Discovery of Bacteria: 7 Great Scientists You Need to Know Who’s Amazing Work Contributed in Modern Bacteriology

modern bacteriology

Before discovery of bacteria, cause of outbreaks was not known which lead to death of millions. Afterwards work of many scientists contributed to find out the cause of various diseases and established their relation with the disease. They identified that bacteria is a unicellular, microscopic organisms which can be found in all environments including animal bodies ,soil, water and organic matter they can also inhabit glaciers and hot water streams.

They are distinct in genetically and morphologically, for instance, they may have spherical, rod like, or spiral shapes. There are many pathogenic bacteria which cause diseases in animals and humans while many are beneficial and help in metabolic processes of body. Work of seven bacteriologists which contributed in discovery of bacteria is discussed as under.

Role of Girolamo Fracas Toro in discovery of bacteria, 1546:

In 1546 Girolamo Fracastoro, the Italian scholar proposed theory that there may be imperceptible seed-like particles which are transmissible which can cause illness and cause outbreaks in community. He called the “seminaria morbi”. It took centuries to find out that the bacteria are one example of such ‘particles’ as causative agent of various outbreaks.

Role of Antoni van Leeuwenhoek in discovery of bacteria (1632-1723):

Leeuwenhoek, a cloth merchant from Belgium, is deemed to be discoverer of bacteria by using microscopes he developed himself and afforded humanity a glimpse into a new world. In 1675, he studied pond and rainwater and discovered small organisms he called as little animals “animalcula” (protozoa and bacteria). Later on, he observed these organisms in human saliva and dental plaque.

He rubbed his teeth with salt and killed bacteria by gargling with vinegar. Scientists at that time believed the theory of miasmas, epidemics were caused by toxic emanations from the ground, and it took almost 200 years to recognize the significance of microorganisms as causes of disease or outbreak.


Role of Ignaz Semmelweis in Discovery of Bacteria (1818-1865):

Ignaz Semmelweis, the Hungarian physician or surgeon, also known as the ‘savior of mothers’ recognized the importance of cleanliness and hygiene in hospitals. He suggested and implemented hand washing with chlorinated lime solutions before patient examinations. His work proved that disinfection could contain the spread of disease. He instigated a policy demanding all surgeons and physicians in the maternity clinic at the General Hospital in Vienna to wash or disinfect their hands with chlorinated lime before each examination. As a result the mortality rate then fell from up to 30 % to just 1.3 %.

Role of Casimir Davaine in Discovery of Bacteria, 1860:

In 1860s Casimir Davaine ,the French physician, demonstrated that blood injections from animals infected anthrax animals to healthy animals cause infection which provided further clues for the cause of disease.

Role of Robert Koch in Discovery of Bacteria (1843-1910):

Robert Koch, German physician, conducted a systematic research to find out the microorganism responsible for the disease. He proposed ‘Koch postulates’  which established causative relationship between microorganisms and the disease and opened the door towards modern bacteriology .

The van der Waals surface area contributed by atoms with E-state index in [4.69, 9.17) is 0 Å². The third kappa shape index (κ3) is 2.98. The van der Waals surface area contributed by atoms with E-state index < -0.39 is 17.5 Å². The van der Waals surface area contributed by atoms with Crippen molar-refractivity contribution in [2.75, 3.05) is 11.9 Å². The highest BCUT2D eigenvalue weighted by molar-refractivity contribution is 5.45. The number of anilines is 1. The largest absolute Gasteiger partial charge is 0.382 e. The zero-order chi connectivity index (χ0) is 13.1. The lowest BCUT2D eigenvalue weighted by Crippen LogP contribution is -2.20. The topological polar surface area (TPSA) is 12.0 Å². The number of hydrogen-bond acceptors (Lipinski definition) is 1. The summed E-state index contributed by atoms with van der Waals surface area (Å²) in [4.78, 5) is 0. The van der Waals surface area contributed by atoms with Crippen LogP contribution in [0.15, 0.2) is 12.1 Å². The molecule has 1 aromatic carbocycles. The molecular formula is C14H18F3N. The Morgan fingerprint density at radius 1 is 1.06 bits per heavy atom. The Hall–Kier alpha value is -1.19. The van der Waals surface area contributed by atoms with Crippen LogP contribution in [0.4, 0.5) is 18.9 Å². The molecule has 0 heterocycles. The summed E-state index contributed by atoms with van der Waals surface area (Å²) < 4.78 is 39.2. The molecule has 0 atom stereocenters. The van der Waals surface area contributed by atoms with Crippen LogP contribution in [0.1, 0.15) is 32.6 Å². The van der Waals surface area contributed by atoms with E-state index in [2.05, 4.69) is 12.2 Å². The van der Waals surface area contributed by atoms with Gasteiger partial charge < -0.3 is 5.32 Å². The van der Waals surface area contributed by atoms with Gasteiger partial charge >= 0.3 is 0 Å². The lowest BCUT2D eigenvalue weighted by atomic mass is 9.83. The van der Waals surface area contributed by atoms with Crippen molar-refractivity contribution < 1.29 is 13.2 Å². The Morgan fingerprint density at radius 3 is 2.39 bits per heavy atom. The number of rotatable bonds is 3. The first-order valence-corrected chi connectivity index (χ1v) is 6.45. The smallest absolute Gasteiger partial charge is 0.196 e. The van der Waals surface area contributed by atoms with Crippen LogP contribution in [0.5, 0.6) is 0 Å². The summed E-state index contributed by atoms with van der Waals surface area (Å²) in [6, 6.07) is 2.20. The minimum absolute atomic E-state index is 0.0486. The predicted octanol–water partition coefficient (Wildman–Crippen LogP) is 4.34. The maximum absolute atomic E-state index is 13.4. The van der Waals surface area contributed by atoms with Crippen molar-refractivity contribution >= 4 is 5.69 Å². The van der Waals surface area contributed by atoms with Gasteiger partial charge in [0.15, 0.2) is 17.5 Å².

In 1882 Koch, Bernhard Fischer and Georg Gaffky, successfully isolated the Mycobacterium tuberculosis and his work finally proved the correlation between microorganism and the disease and in 1884, he isolated Vibrio cholera. Due to these milestone discoveries he was awarded one of the first Nobel Prizes in Physiology or Medicine (1905)

Role of Louis Pasteur in Discovery of Bacteria (1822-1895):

Louis Pasteur, the French chemist and bacteriologist, proposed “germ theory of disease” and contributed in understanding the cause of disease. He identified the bacteriological roots of fermentation and decay in 19th century and developed pasteurization process, in which food could be disinfected and preserved through heating or boiling.

Role of Sir Joseph Lister in Discovery of Bacteria (1827-1912):

Joseph Lister, Scottish surgeon, successfully started using phenol (carbolic acid) for disinfection of wounds prior to surgery to avoid infections.

discovery of bacteria

Emergence of Public health Care Systems

After discovery of bacteria and its correlation with disease governments finally started to realize the need of systematic public health development in the middle of the 19th century, It was identified that bacteria may flourish in garbage and sewage contaminating drinking water therefore they gave special attention to the cleanliness of cities and supply of clean drinking water. In the end of 19th century, use of disinfectants for hands and wounds, sterilization of food items and use of sterile materials became more common in field of medicine and surgery.

The last major bacterial outbreak occurred due to vibrio cholera in Germany came in 1892. The main cause of death was infected drinking water taken from the Elbe River unfiltered. Almost 17,000 residents of Hamburg became infected while over 8,600 died.

After that, health authorities of government raised awareness by distributing leaflets to take precautions, distributed and encouraged use of boiled water and also offered bacteria free food in public squares. They also disinfected streets and buildings with chlorinated lime, phenol, Lysol, and Creolin. After this remarkable discovery a lot of antibiotics were discovered to treat deadly bacterial infection which resulted in death of millions in human history.

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